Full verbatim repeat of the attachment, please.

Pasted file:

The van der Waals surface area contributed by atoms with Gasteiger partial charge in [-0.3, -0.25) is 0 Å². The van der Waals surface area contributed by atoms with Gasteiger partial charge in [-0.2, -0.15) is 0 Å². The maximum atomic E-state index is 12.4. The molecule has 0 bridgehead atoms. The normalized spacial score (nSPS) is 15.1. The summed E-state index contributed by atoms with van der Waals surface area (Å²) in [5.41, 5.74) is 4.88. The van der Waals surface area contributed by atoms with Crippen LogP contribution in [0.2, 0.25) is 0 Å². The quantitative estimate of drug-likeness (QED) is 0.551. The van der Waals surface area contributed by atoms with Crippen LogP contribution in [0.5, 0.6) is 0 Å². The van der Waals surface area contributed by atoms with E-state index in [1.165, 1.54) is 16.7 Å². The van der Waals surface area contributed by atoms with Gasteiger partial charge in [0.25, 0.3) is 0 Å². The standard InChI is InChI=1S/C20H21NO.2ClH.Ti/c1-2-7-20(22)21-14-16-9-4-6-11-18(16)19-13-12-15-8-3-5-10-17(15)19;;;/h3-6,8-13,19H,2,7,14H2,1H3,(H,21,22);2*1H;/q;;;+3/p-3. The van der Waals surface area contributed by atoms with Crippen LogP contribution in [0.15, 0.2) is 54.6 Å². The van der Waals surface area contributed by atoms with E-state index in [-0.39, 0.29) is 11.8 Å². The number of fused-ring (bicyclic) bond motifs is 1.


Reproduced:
The van der Waals surface area contributed by atoms with Gasteiger partial charge in [-0.3, -0.25) is 0 Å². The van der Waals surface area contributed by atoms with Gasteiger partial charge in [-0.2, -0.15) is 0 Å². The maximum atomic E-state index is 12.4. The molecule has 0 bridgehead atoms. The normalized spacial score (nSPS) is 15.1. The summed E-state index contributed by atoms with van der Waals surface area (Å²) in [5.41, 5.74) is 4.88. The van der Waals surface area contributed by atoms with Crippen LogP contribution in [0.2, 0.25) is 0 Å². The quantitative estimate of drug-likeness (QED) is 0.551. The van der Waals surface area contributed by atoms with Crippen LogP contribution in [0.5, 0.6) is 0 Å². The van der Waals surface area contributed by atoms with E-state index in [1.165, 1.54) is 16.7 Å². The van der Waals surface area contributed by atoms with Gasteiger partial charge in [0.25, 0.3) is 0 Å². The standard InChI is InChI=1S/C20H21NO.2ClH.Ti/c1-2-7-20(22)21-14-16-9-4-6-11-18(16)19-13-12-15-8-3-5-10-17(15)19;;;/h3-6,8-13,19H,2,7,14H2,1H3,(H,21,22);2*1H;/q;;;+3/p-3. The van der Waals surface area contributed by atoms with Crippen LogP contribution in [0.15, 0.2) is 54.6 Å². The van der Waals surface area contributed by atoms with E-state index in [-0.39, 0.29) is 11.8 Å². The number of fused-ring (bicyclic) bond motifs is 1.